As car features get more advanced, instrument clusters become complex. As the adage goes - machines with more moving parts are likelier to break.
In the case of Jeep models, what can cause the gauges to go crazy? We've researched the problem's possible causes and solutions to help you out.
Like many modern vehicles, each Jeep gauge or cluster light can malfunction due to the power source, the circuit path, the switches/sensors, or the gauge or light itself.
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However, if several gauges malfunction at the same time, we can narrow down our list of possible culprits:
- Poor battery connection
- Low battery charge
- Failing alternator
- Improper wiring and grounding
- Bad ignition switch
- Faulty voltage regulator
- Malfunctioning ECU or BCM
- Damaged instrument cluster circuit board
If your Jeep's instrument cluster lights and gauges are acting up, you're in the right place. Read on, and we'll give you tips on diagnosing and possibly solving your instrument cluster's problems.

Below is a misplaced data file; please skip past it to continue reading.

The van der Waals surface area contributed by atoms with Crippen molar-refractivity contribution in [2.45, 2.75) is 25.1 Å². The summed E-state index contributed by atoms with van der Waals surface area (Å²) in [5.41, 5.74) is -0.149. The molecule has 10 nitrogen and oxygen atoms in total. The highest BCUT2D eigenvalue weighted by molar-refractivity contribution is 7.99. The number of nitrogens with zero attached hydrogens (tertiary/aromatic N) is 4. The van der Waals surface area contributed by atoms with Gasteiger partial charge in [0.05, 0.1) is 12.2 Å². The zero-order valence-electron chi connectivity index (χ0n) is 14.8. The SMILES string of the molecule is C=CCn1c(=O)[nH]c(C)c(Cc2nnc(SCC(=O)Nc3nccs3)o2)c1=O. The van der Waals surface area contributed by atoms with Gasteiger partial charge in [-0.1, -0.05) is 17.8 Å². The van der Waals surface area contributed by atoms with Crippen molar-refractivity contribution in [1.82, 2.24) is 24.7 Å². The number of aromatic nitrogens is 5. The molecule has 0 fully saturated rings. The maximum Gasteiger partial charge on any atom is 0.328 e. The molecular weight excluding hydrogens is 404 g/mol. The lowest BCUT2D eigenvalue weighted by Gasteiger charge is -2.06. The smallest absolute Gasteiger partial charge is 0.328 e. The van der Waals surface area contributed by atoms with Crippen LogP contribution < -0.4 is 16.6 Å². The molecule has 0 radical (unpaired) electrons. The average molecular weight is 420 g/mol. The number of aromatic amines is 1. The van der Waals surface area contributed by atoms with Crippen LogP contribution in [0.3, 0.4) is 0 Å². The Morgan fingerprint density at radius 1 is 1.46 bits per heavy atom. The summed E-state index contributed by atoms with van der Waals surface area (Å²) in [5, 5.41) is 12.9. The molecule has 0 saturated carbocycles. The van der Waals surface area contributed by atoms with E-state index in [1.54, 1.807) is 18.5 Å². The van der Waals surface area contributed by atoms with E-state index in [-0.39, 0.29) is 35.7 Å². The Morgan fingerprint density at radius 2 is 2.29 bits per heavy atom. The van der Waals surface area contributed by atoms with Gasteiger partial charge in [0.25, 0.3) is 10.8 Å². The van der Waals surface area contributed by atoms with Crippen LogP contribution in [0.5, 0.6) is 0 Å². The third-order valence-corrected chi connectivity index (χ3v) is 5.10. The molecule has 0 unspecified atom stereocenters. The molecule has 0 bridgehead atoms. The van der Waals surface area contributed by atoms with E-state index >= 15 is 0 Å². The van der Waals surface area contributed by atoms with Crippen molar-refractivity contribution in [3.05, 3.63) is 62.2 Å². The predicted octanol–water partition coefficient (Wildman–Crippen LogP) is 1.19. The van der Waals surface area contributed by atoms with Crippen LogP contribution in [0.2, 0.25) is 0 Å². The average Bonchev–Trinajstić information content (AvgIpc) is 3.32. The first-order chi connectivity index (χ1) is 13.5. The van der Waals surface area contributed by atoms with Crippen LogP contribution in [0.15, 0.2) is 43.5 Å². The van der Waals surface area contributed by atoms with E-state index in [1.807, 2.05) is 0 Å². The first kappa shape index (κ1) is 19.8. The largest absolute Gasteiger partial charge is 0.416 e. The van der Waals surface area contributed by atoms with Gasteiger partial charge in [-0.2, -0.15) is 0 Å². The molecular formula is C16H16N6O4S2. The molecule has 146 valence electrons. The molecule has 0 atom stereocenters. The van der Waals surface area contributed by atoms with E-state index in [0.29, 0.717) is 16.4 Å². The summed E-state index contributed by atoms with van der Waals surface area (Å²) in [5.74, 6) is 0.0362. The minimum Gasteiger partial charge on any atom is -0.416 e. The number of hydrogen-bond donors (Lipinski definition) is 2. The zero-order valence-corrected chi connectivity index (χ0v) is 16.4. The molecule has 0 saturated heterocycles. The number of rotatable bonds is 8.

Why Are My Jeep's Gauges Going Crazy?
Jeep has built its reputation for designing high-performance, off-road capable vehicles. However, as with any other vehicle, the safe and proper operation requires the driver to know what's happening with the car.
Through the instrument cluster, the driver can monitor the state of the car and its components. The gauges and lights report the speed, fuel, temperature, gear position, oil health, and many others.
Because of the wide scope that the instrument cluster monitors in the vehicle, it also needs connections to many actuator and sensor circuits, therefore, cluster lights and gauges can malfunction due to many possible causes.
If the instrument cluster malfunctions, the driver becomes blind to situations happening in and around the vehicle, including the speed and engine operation. This is very unsafe, and in some states, it is illegal.
So what can cause Jeep gauges to go crazy?
Your Jeep Could Have Bad Software
In October 2013, Chrysler sent out a recall for 132,000 units of the 2014 model year Jeep Grand Cherokee due to problems with the instrument cluster.
Based on the recall information, some of the Jeep's instrument cluster warning lights were randomly turned on. In some other cases, the whole cluster blacked out.